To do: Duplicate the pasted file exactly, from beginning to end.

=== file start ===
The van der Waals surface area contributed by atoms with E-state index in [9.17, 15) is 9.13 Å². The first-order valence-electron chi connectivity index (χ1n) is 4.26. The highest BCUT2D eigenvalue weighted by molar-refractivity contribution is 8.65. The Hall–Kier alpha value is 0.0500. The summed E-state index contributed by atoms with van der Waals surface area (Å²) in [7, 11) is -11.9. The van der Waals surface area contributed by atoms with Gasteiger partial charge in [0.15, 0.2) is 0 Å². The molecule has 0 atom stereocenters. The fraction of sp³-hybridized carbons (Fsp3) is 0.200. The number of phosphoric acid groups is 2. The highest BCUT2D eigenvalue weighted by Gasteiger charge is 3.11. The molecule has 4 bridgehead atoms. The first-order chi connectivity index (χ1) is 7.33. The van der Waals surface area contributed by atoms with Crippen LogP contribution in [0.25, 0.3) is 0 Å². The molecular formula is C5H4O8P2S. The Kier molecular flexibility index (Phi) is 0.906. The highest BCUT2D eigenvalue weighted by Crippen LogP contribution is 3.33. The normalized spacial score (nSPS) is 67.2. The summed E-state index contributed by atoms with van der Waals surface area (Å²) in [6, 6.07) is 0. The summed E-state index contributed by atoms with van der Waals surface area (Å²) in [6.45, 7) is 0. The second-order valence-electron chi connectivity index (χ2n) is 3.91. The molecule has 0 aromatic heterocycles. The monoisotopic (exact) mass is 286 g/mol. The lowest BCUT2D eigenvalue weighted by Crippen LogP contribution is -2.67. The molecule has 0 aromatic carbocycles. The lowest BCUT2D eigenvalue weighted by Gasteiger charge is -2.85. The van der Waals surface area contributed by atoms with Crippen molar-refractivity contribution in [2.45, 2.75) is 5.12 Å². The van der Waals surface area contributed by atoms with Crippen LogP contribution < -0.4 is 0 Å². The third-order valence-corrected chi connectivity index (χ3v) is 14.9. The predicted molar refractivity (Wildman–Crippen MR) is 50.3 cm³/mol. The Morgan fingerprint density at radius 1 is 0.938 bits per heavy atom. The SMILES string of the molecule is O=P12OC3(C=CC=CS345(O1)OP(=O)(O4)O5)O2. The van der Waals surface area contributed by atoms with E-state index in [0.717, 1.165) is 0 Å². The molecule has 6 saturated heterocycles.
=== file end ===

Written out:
The van der Waals surface area contributed by atoms with E-state index in [9.17, 15) is 9.13 Å². The first-order valence-electron chi connectivity index (χ1n) is 4.26. The highest BCUT2D eigenvalue weighted by molar-refractivity contribution is 8.65. The Hall–Kier alpha value is 0.0500. The summed E-state index contributed by atoms with van der Waals surface area (Å²) in [7, 11) is -11.9. The van der Waals surface area contributed by atoms with Gasteiger partial charge in [0.15, 0.2) is 0 Å². The molecule has 0 atom stereocenters. The fraction of sp³-hybridized carbons (Fsp3) is 0.200. The number of phosphoric acid groups is 2. The highest BCUT2D eigenvalue weighted by Gasteiger charge is 3.11. The molecule has 4 bridgehead atoms. The first-order chi connectivity index (χ1) is 7.33. The van der Waals surface area contributed by atoms with Crippen LogP contribution in [0.25, 0.3) is 0 Å². The molecular formula is C5H4O8P2S. The Kier molecular flexibility index (Phi) is 0.906. The highest BCUT2D eigenvalue weighted by Crippen LogP contribution is 3.33. The normalized spacial score (nSPS) is 67.2. The summed E-state index contributed by atoms with van der Waals surface area (Å²) in [6, 6.07) is 0. The summed E-state index contributed by atoms with van der Waals surface area (Å²) in [6.45, 7) is 0. The second-order valence-electron chi connectivity index (χ2n) is 3.91. The molecule has 0 aromatic heterocycles. The monoisotopic (exact) mass is 286 g/mol. The lowest BCUT2D eigenvalue weighted by Crippen LogP contribution is -2.67. The molecule has 0 aromatic carbocycles. The lowest BCUT2D eigenvalue weighted by Gasteiger charge is -2.85. The van der Waals surface area contributed by atoms with Crippen molar-refractivity contribution in [2.45, 2.75) is 5.12 Å². The van der Waals surface area contributed by atoms with Crippen LogP contribution < -0.4 is 0 Å². The third-order valence-corrected chi connectivity index (χ3v) is 14.9. The predicted molar refractivity (Wildman–Crippen MR) is 50.3 cm³/mol. The Morgan fingerprint density at radius 1 is 0.938 bits per heavy atom. The SMILES string of the molecule is O=P12OC3(C=CC=CS345(O1)OP(=O)(O4)O5)O2. The van der Waals surface area contributed by atoms with E-state index in [0.717, 1.165) is 0 Å². The molecule has 6 saturated heterocycles.